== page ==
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  1. Wisia Wedzicha, Editor in Chief

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In this issue of Thorax Rippon and colleagues describe a study evaluating how research activity in respiratory medicine relates to disease burden in particular countries. The study was based on 81 419 papers identified between 1996 and 2001. Overall Finland, Canada, Spain, and the UK had the greatest relative commitment to respiratory medicine research (figure). The largest subject areas were asthma, lung cancer, and paediatric lung disease. Sweden and Finland led in asthma research, the Netherlands in COPD, Australia and the UK produced more publications on cystic fibrosis, and Finland and Australia had strong outputs in paediatrics. Generally, the research output of a country correlated poorly with its disease burden. In the UK lung cancer research output was low in relation to mortality from lung cancer. The authors identified some areas such as pulmonary circulatory disorders and sleep disordered breathing where there was poor support by funding agencies and industry. They conclude that greater research effort is required in disease areas with a high relative burden, while underfunded areas identified need to be given more recognition.
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Relative commitment to research in respiratory medicine of 15 OECD countries (relative presence in respiratory medicine divided by relative presence in all biomedicine).


Sarcoidosis is a complex heterogeneous multisystem disorder that may present with reduction in exercise tolerance and fatigue, symptoms that may relate to respiratory muscle weakness. In this month’s Thorax Spruit and colleagues describe a study evaluating muscle function, pulmonary function, and systemic inflammatory markers in sarcoidosis. They found that patients with sarcoidosis had reduced respiratory and skeletal muscle strength, reduced exercise capacity, and increased TNFα levels, although correlations between systemic inflammatory markers and muscle weakness were not generally found. In the accompanying editorial Costabel discusses some of the reasons for fatigue in sarcoidosis and emphasises the importance of paying attention to non-specific symptoms. Here is another patient group that should be considered for exercise training.
See pages 1 and 32


Most previous research on allergen exposure has involved studies on exposure to specific allergens to which the individual is sensitised. In this month’s Thorax Langley and colleagues report a study on the relationship between natural exposure to domestic allergens and physiological parameters in asthmatics not sensitised to those allergens. The results show that, following exposure, there is increased airway reactivity in atopic asthmatic subjects not sensitised to dust mite or dog. The authors discuss the reasons for this observation and point out that the effect of the exposure is not consequent on the allergenicity of an allergen.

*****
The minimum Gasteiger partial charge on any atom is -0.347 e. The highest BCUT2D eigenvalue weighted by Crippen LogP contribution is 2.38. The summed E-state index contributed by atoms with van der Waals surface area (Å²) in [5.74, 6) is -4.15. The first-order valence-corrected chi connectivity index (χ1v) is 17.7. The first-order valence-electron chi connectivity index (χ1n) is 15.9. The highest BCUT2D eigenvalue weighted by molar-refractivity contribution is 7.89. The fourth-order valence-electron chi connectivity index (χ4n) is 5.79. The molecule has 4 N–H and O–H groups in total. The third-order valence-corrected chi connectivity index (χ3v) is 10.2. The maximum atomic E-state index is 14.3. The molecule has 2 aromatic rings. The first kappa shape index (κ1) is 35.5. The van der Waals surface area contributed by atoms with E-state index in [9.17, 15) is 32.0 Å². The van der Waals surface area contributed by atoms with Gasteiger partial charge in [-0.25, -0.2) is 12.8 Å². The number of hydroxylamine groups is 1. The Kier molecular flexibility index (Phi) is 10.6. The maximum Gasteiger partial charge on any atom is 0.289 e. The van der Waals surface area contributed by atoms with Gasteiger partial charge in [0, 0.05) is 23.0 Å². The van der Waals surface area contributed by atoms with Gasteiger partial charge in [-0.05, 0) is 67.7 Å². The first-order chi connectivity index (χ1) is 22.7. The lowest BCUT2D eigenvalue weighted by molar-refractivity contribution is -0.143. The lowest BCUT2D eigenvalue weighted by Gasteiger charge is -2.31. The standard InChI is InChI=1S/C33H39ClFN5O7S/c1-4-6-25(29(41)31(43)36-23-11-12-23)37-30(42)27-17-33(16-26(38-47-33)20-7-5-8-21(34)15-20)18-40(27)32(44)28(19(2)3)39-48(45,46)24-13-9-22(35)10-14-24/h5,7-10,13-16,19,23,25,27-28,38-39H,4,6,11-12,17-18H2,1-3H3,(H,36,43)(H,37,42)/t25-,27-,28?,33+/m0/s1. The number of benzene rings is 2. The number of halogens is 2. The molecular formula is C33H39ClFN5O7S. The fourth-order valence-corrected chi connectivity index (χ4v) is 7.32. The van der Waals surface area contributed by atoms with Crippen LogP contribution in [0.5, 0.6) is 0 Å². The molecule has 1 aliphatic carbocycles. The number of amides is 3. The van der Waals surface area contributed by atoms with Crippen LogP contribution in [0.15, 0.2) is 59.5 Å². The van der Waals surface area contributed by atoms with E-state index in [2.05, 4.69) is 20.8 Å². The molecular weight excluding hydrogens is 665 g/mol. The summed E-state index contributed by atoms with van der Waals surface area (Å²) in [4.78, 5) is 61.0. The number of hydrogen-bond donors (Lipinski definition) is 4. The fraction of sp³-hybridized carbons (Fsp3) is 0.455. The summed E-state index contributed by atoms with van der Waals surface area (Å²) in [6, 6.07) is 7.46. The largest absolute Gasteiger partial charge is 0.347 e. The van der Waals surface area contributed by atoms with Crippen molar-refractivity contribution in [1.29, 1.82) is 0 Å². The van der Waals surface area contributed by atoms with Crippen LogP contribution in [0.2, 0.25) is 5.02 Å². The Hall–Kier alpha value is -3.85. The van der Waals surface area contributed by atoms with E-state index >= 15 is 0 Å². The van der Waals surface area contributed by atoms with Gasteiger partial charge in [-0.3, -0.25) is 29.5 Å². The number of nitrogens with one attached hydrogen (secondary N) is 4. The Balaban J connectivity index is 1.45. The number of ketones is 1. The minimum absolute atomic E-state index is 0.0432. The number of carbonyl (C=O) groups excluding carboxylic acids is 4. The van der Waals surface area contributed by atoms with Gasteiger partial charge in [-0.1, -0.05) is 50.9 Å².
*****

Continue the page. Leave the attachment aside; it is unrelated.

See page 17


Cystic fibrosis (CF) is associated with mutations in the CF gene protein, the cystic fibrosis transmembrane conductance regulator (CFTR), with ΔF508 being the most common mutation causing protein retention in cells. In this issue Dormer and colleagues show that exposure to the PDE5 inhibitor sildenafil (Viagra) produced recruitment of the gene protein to the apical membrane, reappearance of chloride transport activity, and increased trafficking of the protein in cells. The changes reported in this paper were dramatic and rapid and associated with a drug that is already in clinical use. The findings suggest that further controlled studies are now required of Viagra in patients with CF.
See page 55


In this issue of Thorax Wickens and colleagues describe an epidemiological study of the association of asthma and obesity in 11–12 year old New Zealand children in 1989 and 2000. There have been large increases in the prevalence of both asthma and obesity in recent years, but the authors concluded that increases in the BMI over time were unlikely to explain the increase in asthma symptoms. These findings are further discussed in an editorial by Chinn, who points out that there are few data on trends in BMI and asthma in adults. She also concludes that, on current evidence, controlling the weight of an overweight population would have little effect on the prevalence of asthma.
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